10 Bad Study Habits and How to Fix Them

Most of us don’t spend a lot of time thinking about our kids’ study habits until low-scoring crumpled tests make the long journey home. We sit down with our kids and talk the ugly grade out, all the while trying to reconcile the blurred line between laziness and personal best.

And while most parents realize stellar grades aren’t the sole indicator of intelligence, we all want our kids to perform well in school.

So what happens when your child says they’re trying their best and the bad grades keep coming? It might be time to dig a little deeper.

Learning is highly individual, and while our teachers are working their tails off to educate our kids in accordance with state curricula, sometimes we have to wonder whether our students know how to process the information effectively. While the answer isn’t always clear, one thing remains certain: poor study habits negatively impact academic performance.

  • A better way to learn 1 of 11

    Let's take a look at 10 bad study habits and how to fix them so our student's can reach their full potential.

  • Music and television 2 of 11

    Music and television serve as major distractions, even when enjoyed by family members in other rooms of your home. Flickering lights and sounds not only pique your child's interest, they slow down the learning process and hinder reading comprehension. Refrain from watching TV or listening to music during study time to give your student the best possible shot at learning.

    Image credit: Shutterstock

  • Wrong "study" partners 3 of 11

    Study partners can serve as a valuable educational resource for your child - provided they're the right ones. Not every friend does a study partner make, so watch your child closely to make sure they're benefiting from homework time spent with peers.

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  • Connectivity 4 of 11

    Social connectivity can serve as an ongoing distraction for older kids, with constant text messages, push notifications, alerts, and incoming calls. Collect all cell phones, laptops, and tablets (unless of course, they're used for learning) during study time to remove this educational roadblock.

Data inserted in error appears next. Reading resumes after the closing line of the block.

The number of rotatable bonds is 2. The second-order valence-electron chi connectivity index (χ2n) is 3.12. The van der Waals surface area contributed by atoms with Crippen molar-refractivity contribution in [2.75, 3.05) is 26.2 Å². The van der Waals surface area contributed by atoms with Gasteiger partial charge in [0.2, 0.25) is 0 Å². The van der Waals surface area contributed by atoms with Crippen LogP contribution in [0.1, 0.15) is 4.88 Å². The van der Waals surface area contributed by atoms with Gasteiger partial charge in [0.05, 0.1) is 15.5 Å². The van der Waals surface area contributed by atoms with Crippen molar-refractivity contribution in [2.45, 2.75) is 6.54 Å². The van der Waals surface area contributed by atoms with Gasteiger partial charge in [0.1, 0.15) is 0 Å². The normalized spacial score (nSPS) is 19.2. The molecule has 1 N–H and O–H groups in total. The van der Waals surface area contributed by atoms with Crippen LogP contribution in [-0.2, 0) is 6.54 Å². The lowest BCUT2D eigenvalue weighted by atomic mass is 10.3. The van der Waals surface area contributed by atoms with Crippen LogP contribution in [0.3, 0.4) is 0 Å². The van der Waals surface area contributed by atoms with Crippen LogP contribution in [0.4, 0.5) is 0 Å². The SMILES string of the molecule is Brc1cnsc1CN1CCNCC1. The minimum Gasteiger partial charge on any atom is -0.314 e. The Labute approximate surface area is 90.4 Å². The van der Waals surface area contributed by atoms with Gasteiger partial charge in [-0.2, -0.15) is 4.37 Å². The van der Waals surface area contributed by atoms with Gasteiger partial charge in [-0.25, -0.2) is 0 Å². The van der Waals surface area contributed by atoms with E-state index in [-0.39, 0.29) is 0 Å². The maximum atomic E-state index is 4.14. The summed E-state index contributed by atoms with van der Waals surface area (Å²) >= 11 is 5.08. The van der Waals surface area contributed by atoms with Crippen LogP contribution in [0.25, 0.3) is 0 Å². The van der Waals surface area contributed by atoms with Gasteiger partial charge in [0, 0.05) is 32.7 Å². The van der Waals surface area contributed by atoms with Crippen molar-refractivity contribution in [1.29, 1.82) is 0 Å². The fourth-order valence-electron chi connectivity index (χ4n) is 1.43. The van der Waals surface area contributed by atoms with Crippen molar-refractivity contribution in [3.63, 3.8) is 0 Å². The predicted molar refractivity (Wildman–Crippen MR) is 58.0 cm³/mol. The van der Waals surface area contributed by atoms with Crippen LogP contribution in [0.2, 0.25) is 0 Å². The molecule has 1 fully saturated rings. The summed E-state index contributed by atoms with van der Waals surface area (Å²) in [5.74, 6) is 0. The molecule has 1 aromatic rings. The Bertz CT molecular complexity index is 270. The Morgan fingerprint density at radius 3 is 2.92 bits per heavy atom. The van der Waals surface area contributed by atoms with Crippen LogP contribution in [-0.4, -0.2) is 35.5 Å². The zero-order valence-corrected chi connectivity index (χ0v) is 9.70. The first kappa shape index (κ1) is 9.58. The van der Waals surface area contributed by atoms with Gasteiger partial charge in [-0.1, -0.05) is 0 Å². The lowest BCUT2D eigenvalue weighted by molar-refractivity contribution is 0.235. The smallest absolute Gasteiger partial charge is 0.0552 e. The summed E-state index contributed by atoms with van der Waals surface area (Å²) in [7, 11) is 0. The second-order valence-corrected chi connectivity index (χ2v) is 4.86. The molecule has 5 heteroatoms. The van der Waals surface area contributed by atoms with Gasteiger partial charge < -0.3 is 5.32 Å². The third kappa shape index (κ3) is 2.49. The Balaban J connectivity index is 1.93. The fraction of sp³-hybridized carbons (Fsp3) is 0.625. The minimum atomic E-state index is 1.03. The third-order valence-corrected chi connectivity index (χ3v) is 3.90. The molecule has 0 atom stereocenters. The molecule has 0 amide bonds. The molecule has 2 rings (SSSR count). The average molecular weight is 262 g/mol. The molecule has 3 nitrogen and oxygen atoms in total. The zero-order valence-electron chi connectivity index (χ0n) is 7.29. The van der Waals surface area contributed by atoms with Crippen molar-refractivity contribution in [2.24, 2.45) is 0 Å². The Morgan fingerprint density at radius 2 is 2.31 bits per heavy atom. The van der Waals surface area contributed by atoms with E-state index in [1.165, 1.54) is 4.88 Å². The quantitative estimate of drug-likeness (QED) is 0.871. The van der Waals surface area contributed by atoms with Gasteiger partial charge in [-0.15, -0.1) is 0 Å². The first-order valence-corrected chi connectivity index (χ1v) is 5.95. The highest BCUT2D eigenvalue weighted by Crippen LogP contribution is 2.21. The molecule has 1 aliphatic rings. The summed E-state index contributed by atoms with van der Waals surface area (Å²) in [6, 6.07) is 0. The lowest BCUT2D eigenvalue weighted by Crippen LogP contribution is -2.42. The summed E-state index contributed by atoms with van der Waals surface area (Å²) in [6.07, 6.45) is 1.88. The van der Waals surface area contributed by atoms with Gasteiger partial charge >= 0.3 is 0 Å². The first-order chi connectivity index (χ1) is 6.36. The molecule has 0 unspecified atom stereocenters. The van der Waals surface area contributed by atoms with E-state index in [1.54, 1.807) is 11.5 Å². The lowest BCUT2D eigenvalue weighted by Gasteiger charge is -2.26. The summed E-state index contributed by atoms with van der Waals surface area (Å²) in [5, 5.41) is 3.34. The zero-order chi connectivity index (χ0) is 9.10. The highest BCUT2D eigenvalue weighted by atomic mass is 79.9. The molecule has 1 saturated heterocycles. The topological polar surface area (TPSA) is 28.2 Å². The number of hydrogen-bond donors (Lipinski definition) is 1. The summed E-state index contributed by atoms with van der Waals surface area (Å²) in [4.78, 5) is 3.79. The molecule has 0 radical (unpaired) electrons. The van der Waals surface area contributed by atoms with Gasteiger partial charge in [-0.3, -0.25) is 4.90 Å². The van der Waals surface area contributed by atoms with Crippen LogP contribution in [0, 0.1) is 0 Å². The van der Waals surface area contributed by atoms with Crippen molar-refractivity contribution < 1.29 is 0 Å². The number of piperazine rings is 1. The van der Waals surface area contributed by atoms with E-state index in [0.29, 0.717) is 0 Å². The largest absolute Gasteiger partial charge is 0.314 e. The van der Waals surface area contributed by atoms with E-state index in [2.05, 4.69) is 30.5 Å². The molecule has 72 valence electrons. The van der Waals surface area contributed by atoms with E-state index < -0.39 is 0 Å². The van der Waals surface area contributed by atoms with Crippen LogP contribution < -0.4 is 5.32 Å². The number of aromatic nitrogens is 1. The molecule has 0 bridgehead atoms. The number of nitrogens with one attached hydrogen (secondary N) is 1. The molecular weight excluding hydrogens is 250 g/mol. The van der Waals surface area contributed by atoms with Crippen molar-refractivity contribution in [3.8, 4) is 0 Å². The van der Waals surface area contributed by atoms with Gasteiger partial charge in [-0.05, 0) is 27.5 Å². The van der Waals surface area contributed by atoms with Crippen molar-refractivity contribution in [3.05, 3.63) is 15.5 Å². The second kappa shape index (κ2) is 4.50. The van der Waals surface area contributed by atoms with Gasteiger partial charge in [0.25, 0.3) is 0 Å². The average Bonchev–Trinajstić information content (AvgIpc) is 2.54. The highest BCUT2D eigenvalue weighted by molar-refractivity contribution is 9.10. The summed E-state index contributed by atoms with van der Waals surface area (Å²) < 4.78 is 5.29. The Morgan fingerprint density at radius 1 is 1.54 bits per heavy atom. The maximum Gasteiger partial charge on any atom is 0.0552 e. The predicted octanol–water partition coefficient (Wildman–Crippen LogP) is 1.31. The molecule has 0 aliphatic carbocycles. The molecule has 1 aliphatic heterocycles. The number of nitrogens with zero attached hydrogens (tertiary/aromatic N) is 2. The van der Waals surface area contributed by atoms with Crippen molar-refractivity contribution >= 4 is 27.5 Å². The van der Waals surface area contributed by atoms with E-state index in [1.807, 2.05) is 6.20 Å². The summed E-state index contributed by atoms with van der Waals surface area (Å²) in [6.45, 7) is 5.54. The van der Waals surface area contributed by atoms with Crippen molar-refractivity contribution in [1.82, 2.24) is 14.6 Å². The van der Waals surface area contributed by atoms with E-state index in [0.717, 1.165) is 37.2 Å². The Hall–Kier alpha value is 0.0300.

Image credit: Shutterstock

  • Insufficient time 5 of 11

    If you're expecting your kid to finish their math homework in the 10 minute commute from the school parking lot to the soccer field for practice, you might want to reconsider. While extracurricular activities are undoubtedly beneficial for kids, adequate homework and study time are required to produce quality grades.

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  • Household chaos 6 of 11

    It can be difficult for students to carve out adequate space and quiet learning time in the center of their bustling households. Consider designating a specific bedroom for study time between certain weekday hours so your student can dedicate their full attention to learning. Alternatively, a public or school library also provides an excellent learning environment free from distraction.

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  • Poor note-taking skills 7 of 11

    Note-taking skills take practice and if your child hasn't learned satisfactory recording strategies, success becomes increasingly difficult as subject matter becomes more challenging. How can you teach you child how to record the key points in a lesson, take notes on visual aids and organize their thoughts? Through a series of helpful websites such as, GreatSchools, and eHow Mom that offer great suggestions for academic success.

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  • Lack of organization 8 of 11

    By their very nature, kids are unorganized. While it's certainly not our responsibility to oversee every last assignment (particularly in the upper grades), we can certainly help our kids organize their materials and resources. When our kids have their assignments and calendars in functional working order, academic discipline improves.

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  • Procrastination 9 of 11

    We've all procrastinated our way to assignment completion, but it has never once showcased our best efforts. Assist your child with establishing proper time management skills for completing homework assignments and projects, reading, and preparing for exams. When parents prioritize family schedules and extracurricular activities around academics, students win.

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  • Lack of preparation 10 of 11

    It's nearly impossible to study without the right tools, so if your child is notoriously forgetting to bring home necessary textbooks and study materials, work out a checklist system that your student can use daily before leaving the classroom to help remind them. Working with your child's teacher for additional support is also helpful.

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  • Cramming 11 of 11

    You may have been the crammer king of your local chapter once upon a time, but cramming for exams is hardly an effective method of learning. Knowledge retention requires sufficient time, energy, and brainpower - none of which come from information overload and sleep deprivation.

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Article Posted 2 years Ago
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